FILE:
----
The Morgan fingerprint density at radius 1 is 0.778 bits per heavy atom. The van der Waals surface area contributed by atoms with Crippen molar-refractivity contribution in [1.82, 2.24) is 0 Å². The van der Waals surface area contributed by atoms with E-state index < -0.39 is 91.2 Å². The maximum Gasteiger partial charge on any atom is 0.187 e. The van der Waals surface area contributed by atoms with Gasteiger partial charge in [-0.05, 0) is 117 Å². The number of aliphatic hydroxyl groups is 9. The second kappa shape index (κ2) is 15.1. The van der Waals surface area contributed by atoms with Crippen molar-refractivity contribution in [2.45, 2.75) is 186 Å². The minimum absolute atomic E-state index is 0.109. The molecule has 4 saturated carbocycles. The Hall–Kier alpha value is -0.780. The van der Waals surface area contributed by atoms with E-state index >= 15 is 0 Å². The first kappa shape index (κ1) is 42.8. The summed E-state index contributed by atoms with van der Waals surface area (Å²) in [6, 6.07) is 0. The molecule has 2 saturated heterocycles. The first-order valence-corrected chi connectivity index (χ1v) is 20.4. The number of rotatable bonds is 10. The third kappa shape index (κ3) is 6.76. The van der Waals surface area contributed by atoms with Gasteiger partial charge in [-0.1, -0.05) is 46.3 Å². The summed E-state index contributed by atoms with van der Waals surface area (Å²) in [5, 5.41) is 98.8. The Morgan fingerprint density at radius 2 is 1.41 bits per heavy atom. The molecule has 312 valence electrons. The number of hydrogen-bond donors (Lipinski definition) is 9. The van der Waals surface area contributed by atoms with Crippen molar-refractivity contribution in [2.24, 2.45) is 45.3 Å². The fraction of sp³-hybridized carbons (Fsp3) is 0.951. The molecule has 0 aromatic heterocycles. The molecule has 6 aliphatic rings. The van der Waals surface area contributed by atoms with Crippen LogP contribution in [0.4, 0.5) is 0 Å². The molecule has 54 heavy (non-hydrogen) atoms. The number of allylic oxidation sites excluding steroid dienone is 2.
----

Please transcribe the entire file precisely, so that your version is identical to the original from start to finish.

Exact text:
The Morgan fingerprint density at radius 1 is 0.778 bits per heavy atom. The van der Waals surface area contributed by atoms with Crippen molar-refractivity contribution in [1.82, 2.24) is 0 Å². The van der Waals surface area contributed by atoms with E-state index < -0.39 is 91.2 Å². The maximum Gasteiger partial charge on any atom is 0.187 e. The van der Waals surface area contributed by atoms with Gasteiger partial charge in [-0.05, 0) is 117 Å². The number of aliphatic hydroxyl groups is 9. The second kappa shape index (κ2) is 15.1. The van der Waals surface area contributed by atoms with Crippen molar-refractivity contribution in [2.45, 2.75) is 186 Å². The minimum absolute atomic E-state index is 0.109. The molecule has 4 saturated carbocycles. The Hall–Kier alpha value is -0.780. The van der Waals surface area contributed by atoms with E-state index >= 15 is 0 Å². The first kappa shape index (κ1) is 42.8. The summed E-state index contributed by atoms with van der Waals surface area (Å²) in [6, 6.07) is 0. The molecule has 2 saturated heterocycles. The first-order valence-corrected chi connectivity index (χ1v) is 20.4. The number of rotatable bonds is 10. The third kappa shape index (κ3) is 6.76. The van der Waals surface area contributed by atoms with Gasteiger partial charge in [-0.1, -0.05) is 46.3 Å². The summed E-state index contributed by atoms with van der Waals surface area (Å²) in [5, 5.41) is 98.8. The Morgan fingerprint density at radius 2 is 1.41 bits per heavy atom. The molecule has 312 valence electrons. The number of hydrogen-bond donors (Lipinski definition) is 9. The van der Waals surface area contributed by atoms with Crippen molar-refractivity contribution in [2.24, 2.45) is 45.3 Å². The fraction of sp³-hybridized carbons (Fsp3) is 0.951. The molecule has 0 aromatic heterocycles. The molecule has 6 aliphatic rings. The van der Waals surface area contributed by atoms with Crippen LogP contribution in [0.4, 0.5) is 0 Å². The molecule has 54 heavy (non-hydrogen) atoms. The number of allylic oxidation sites excluding steroid dienone is 2.